Human Trafficking

I (Jacquelyn Meshelemiah) decided to commit my life to understanding forced prostitution (later termed, human trafficking) after meeting a young Black woman in Buffalo, New York in 1996 who had been trafficked for 10 years prior.  I was outraged by how poorly this person had been treated and was mortified by the reality that modern day slavery still existed. More than anything else, I had decided that I was not going to be silent just because I was not a victim.  I was not going to be silent just because the work would be daunting.  I was not going to be silent just because the work was not a typical trajectory for a college professor.  Last, I was not going to be silent just because society had determined, once again, that human life held different value in the eyes of the beholder. In fact, all of those things are why I am committed to identifying oppressive and exclusive systems in an effort to dismantle them brick by brick.  My life’s work is about justice, equity, inclusion, human diversity, diversity within diversity, human rights, women’s rights, and humanizing racial diversity.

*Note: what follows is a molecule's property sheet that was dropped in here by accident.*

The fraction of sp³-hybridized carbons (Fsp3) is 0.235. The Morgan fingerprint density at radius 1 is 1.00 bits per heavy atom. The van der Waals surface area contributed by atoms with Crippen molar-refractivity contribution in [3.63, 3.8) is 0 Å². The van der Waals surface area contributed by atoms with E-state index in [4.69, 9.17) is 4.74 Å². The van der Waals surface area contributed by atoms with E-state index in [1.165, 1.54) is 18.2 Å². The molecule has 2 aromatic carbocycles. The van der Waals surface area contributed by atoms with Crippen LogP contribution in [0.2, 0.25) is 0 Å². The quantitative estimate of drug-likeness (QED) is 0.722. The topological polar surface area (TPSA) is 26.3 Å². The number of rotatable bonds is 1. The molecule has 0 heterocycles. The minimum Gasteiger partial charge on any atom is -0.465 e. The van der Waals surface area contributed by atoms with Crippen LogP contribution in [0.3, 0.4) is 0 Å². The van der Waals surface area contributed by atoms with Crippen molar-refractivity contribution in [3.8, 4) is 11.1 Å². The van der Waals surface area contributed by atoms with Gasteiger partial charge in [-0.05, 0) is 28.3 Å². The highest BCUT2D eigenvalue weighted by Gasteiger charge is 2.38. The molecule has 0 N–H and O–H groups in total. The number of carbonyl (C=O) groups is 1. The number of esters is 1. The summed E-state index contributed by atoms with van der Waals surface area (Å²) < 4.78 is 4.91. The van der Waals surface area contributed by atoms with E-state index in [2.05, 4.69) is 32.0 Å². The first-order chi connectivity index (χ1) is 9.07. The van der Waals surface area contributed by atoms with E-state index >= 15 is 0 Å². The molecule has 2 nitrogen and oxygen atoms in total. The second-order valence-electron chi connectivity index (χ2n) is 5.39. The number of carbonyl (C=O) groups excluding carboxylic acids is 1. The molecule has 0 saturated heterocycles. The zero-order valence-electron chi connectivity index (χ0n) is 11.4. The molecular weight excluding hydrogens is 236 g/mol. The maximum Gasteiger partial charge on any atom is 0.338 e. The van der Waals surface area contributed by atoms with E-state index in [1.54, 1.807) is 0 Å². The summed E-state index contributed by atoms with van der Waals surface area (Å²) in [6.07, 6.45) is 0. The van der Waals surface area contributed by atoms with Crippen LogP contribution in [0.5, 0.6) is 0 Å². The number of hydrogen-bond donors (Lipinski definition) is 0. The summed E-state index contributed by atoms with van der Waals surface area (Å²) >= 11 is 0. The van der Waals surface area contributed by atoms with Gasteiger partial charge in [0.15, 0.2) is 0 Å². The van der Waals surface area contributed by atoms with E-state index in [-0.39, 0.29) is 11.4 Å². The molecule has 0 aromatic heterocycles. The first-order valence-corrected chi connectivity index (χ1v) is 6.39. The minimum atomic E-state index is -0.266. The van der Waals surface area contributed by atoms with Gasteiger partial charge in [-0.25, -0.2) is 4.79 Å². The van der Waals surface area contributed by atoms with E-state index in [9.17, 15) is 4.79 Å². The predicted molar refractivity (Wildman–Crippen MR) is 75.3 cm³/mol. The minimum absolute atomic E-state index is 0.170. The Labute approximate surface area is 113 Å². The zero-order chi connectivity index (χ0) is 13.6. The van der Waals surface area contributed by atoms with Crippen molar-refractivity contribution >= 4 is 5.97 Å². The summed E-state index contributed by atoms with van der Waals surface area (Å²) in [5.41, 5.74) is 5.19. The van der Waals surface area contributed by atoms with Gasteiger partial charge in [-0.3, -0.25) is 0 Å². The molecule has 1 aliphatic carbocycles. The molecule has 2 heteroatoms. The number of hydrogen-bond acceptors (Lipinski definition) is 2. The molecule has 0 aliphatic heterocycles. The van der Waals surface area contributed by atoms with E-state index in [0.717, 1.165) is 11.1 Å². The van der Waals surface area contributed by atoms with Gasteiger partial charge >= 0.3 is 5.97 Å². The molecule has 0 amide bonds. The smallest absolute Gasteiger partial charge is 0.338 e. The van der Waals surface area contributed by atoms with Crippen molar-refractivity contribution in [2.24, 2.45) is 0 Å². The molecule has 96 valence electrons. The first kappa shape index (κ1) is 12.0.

Definition and Overview

Human trafficking involves recruitment, harbouring or transporting people into a situation of exploitation through the use of violence, deception or coercion and forced to work against their will.

In other words, trafficking is a process of enslaving people, coercing them into a situation with no way out, and exploiting them.

People can be trafficked for many different forms of exploitation such as forced prostitution, forced labour, forced begging, forced criminality, domestic servitude, forced marriage, and forced organ removal.

Contrary to a common misconception, people don’t necessarily have to be transported across borders for trafficking to take place. In fact, transporting or moving the victim doesn’t necessarily define trafficking.

When children are trafficked, no violence or coercion needs to be involved. Simply bringing them into exploitative conditions constitutes trafficking.

Trafficking for sexual exploitation gets much attention. However, the majority of people are trafficked into labour exploitation.

Many people who fall victim of trafficking want to escape poverty, improve their lives, and support their families. Often they get an offer of a well-paid job abroad or in another region. Often they borrow money from their traffickers in advance to pay for arranging the job, travel and accommodation.

When they arrive they find that the work they applied for does not exist, or the conditions are completely different. But it’s too late, their documents are often taken away and they are forced to work until their debt is paid off.
—antislavery.org